Taiping Luohan Quan
Luohan Quan is derived from the styles across Zhejiang, Fujian and Nanyang. It focuses on direct powerful application of all techniques and individual expression of intention, power and methods on the basis of the 18 Luohan. The concept is that each Luohan is represented not just by physical skills, but also by power and spiritual emphasis which has been the basis for most of the Luohan Quan systems throughout history.
There are introductory sets that ensure the right basics are understood, and then followed by individual components which are based on each of the 18 Luohans. In total there are over 18 sequences some short and others long ranging between 12 up to 108 techniques within each sequence. Many of the sets are also matching so that they can be practiced with a partner.
There are many practices to Luohan Quan. We outline only some of those below. We include a brief of the folkore/legend of the corresponding Luohan for completeness as well.
Kanmen Luohan (看门罗汉拳, Gate Guarding Arhat)
The first of the advanced Luohan sets is Kanmen (Gate Guard). Movements are direct and practical. The story of Kanmen Luohan suggests that when young he was slow-wittted and with poor memory having difficulties in reciting sutras. As a result Buddha was said to have taught to sweep and that the simple verse should be to sweep. This simple method focused his mind and since he achieved enlightenment. He latter guarded the areas whilst sweeping throughout the temple. There are 72 movements in Kanmen Luohan which are often split into 4 parts - it is the first two that shown the most. Sometimes in traditions this are split into Xiao and Da Luohan (first two and last two parts).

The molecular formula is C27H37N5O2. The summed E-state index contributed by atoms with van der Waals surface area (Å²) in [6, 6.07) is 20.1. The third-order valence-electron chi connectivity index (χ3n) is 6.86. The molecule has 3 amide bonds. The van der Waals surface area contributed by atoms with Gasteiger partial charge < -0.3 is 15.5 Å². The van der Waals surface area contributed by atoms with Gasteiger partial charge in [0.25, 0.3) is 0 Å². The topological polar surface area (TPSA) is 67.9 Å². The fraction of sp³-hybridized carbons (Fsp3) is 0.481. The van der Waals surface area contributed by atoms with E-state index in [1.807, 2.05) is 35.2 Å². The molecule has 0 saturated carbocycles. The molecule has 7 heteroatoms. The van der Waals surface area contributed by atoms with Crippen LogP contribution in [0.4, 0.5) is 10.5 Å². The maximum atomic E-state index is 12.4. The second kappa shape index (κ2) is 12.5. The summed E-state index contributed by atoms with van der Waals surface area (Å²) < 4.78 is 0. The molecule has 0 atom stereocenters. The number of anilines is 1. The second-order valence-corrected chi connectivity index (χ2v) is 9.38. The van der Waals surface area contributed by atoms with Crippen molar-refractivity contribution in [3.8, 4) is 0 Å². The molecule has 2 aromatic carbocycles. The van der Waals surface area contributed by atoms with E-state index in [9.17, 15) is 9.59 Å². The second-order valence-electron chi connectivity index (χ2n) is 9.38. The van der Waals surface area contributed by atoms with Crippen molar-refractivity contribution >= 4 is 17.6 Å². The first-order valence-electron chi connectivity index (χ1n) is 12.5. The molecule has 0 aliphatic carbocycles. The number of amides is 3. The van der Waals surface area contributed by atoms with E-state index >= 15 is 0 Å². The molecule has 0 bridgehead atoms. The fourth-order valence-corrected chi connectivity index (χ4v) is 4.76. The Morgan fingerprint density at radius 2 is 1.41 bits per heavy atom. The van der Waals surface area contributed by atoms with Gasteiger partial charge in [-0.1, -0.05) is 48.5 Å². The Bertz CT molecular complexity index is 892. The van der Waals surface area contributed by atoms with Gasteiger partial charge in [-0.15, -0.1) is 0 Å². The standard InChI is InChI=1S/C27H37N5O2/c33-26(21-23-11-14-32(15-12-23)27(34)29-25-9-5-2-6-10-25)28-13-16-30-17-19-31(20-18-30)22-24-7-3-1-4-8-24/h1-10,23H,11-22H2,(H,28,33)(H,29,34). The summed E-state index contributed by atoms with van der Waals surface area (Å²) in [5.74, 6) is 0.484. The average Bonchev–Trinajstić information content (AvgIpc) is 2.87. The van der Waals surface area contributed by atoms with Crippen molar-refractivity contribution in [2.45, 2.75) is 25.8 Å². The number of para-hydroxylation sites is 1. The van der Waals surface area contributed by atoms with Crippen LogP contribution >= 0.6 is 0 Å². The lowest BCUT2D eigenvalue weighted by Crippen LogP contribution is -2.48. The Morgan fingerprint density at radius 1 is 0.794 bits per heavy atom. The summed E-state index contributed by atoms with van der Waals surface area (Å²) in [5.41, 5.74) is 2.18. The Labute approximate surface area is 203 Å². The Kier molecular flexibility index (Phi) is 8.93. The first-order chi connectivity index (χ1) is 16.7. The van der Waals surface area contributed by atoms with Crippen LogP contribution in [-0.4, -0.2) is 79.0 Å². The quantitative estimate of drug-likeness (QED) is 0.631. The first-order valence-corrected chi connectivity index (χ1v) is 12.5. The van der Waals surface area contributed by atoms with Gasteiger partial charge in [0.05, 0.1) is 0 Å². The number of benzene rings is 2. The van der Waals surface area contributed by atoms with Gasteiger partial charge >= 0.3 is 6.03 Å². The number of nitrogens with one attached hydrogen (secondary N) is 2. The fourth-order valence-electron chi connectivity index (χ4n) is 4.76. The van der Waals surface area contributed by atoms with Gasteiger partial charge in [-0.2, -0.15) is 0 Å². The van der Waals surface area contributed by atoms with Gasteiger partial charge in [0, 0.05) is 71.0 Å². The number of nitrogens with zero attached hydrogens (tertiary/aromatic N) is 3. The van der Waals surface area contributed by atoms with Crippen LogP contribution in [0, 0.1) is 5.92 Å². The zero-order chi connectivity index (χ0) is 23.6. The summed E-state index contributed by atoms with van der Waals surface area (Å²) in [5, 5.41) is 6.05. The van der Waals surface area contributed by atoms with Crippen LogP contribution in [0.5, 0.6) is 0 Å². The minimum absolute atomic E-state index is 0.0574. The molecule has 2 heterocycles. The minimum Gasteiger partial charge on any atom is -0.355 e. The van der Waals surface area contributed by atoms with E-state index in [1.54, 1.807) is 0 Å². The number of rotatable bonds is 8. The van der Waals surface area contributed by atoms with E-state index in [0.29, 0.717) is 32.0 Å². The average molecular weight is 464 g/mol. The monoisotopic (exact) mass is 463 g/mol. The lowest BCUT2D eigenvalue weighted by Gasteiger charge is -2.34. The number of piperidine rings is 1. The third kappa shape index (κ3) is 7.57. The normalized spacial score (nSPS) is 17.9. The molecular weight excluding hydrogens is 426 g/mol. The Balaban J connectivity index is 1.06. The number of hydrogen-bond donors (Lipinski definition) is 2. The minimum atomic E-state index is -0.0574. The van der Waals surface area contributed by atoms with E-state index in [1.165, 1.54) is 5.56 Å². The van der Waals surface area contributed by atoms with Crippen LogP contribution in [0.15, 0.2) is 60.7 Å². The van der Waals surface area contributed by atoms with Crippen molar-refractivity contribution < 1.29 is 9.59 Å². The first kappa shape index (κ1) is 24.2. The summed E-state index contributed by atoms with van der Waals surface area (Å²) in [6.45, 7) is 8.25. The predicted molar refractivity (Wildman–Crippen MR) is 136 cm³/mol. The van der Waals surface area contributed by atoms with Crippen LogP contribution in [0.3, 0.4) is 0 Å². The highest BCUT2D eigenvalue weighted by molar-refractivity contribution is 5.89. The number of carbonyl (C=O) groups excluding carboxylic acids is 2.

Fuhu Luohan (伏虎罗汉拳, Tiger Taming Arhat)
The legend of Fuhu Luohan suggests that he was a monk living in a mountain that was sought by the local town people as a wild man eating tiger was terrarising them. Fuhu Luohan then suggested that by regularly feeding the tiger it would not be hungry. This idea worked and then the tiger became tamed and the townspeople no longer lived in fear. This set contains three sections of 18 methods, totalling 54. In addition to great techniques the first and last section can be practiced as a matching combat set in pair.